Shuuwa General Hospital

Kasukabe, Japan

Shuuwa General Hospital

Kasukabe, Japan

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Tamaki J.,Kinki University | Iki M.,Kinki University | Kadowaki E.,Kinki University | Sato Y.,Jin-ai University | And 4 more authors.
Osteoporosis International | Year: 2011

We evaluated the predictive ability of FRAX® in a cohort of 815 Japanese women. The observed 10-year fracture rate did not differ significantly from that predicted by FRAX®. The predictive ability of FRAX® without femoral neck bone mineral density (BMD) was similar to that with femoral neck BMD. Introduction: We evaluated the ability of the Japanese version of FRAX®, a World Health Organization fracture risk assessment tool, to predict the 10-year probability of osteoporotic fracture. Methods: Self-reported major osteoporotic fracture (N=43) and hip fracture (N=4) events were ascertained in the 10-year follow-up survey of the Japanese Population-Based Osteoporosis Cohort Study. Participants were 815 women aged 40-74 years at the baseline survey. Receiver operating characteristic curve analysis compared FRAX® with multiple logistic models based on age, body weight, and femoral neck BMD. Results: The number of observed major osteoporotic or hip fracture events did not differ significantly from the number of events predicted by the FRAX® model (with or without BMD). The area under the curve (AUC) value for FRAX® with BMD for predicting major osteoporotic fractures was similar to that of a logistic model with age, body weight, and BMD (0.69 vs. 0.71, respectively; p=0.198); the AUC of FRAX® with BMD for predicting hip fractures was similar to that of a model based on age and BMD (0.88 vs. 0.89, respectively; p=0.164). The AUCs of FRAX® without BMD for predicting major osteoporotic and hip fractures were similar to those with BMD (0.69 vs. 0.67, respectively; p=0.121; 0.88 vs. 0.86, respectively; p=0.445). Conclusions: The Japanese version of FRAX® without BMD estimated the 10-year probability of osteoporotic fracture in this population with few clinical risk factors as similar to that of FRAX® with BMD. © 2011 International Osteoporosis Foundation and National Osteoporosis Foundation.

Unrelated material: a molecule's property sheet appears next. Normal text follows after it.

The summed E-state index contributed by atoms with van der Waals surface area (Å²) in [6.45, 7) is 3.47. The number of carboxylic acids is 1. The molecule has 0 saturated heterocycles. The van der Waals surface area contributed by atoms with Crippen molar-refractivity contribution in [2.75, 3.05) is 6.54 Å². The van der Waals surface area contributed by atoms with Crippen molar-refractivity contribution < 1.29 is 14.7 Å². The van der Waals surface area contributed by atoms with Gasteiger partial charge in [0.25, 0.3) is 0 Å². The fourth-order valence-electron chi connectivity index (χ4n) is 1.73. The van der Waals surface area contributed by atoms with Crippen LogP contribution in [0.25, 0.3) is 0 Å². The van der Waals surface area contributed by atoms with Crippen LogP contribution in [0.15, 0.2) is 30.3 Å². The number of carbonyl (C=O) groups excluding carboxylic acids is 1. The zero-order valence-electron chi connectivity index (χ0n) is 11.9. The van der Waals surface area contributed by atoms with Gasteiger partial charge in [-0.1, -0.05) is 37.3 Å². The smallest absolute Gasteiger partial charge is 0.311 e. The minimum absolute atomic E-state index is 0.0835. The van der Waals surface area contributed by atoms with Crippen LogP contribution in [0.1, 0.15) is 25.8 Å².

Tamaki J.,Kinki University | Iki M.,Kinki University | Sato Y.,Jin-ai University | Kajita E.,Nagoya University | And 3 more authors.
Journal of Bone and Mineral Metabolism | Year: 2010

The impact of smoking on peak bone density has not been conclusively established. We examined how smoking exposure influences bone mineral density (BMD) or the risk of low bone status in premenopausal women. We conducted a baseline survey with a representative sample of Japanese women in 1996. The effect of current and former smokers (ever-smoker) was investigated with 789 premenopausal women aged 20-40 years. The multiple regression with stepwise method was used to identify significant determinants for BMD or the risk of low bone status (T-score<-1) with age, height, weight, calcium intake, coffee consumption, exercise habits, level of daily activity, parity ≥ 1, and smoking as explanatory variables. The smoking effect was determined after adjusting for age, height, weight, and significant variables in the multiple regression with stepwise method. Ever-smoker was significantly associated with decreased lumbar BMD adjusted for age, height, and weight. The odds ratio of an ever-smoker for low bone status at the lumbar spine was 2.03 (95% CI 1.12, 5.82) adjusted for age, height, weight, and parity. The odds ratio for low bone status at the lumbar spine was 1.59 (95% CI 0.65, 3.91) and 2.55 (95% CI 1.12, 5.82) in those with less than 3 pack-years of tobacco use and in those with 3 or more pack-years of tobacco use, respectively. These values were adjusted for age, height, weight, and parity using a never-smoker as a reference. Cumulative smoking exposure may be associated with increased risk of low bone status among premenopausal women. © The Japanese Society for Bone and Mineral Research and Springer 2009.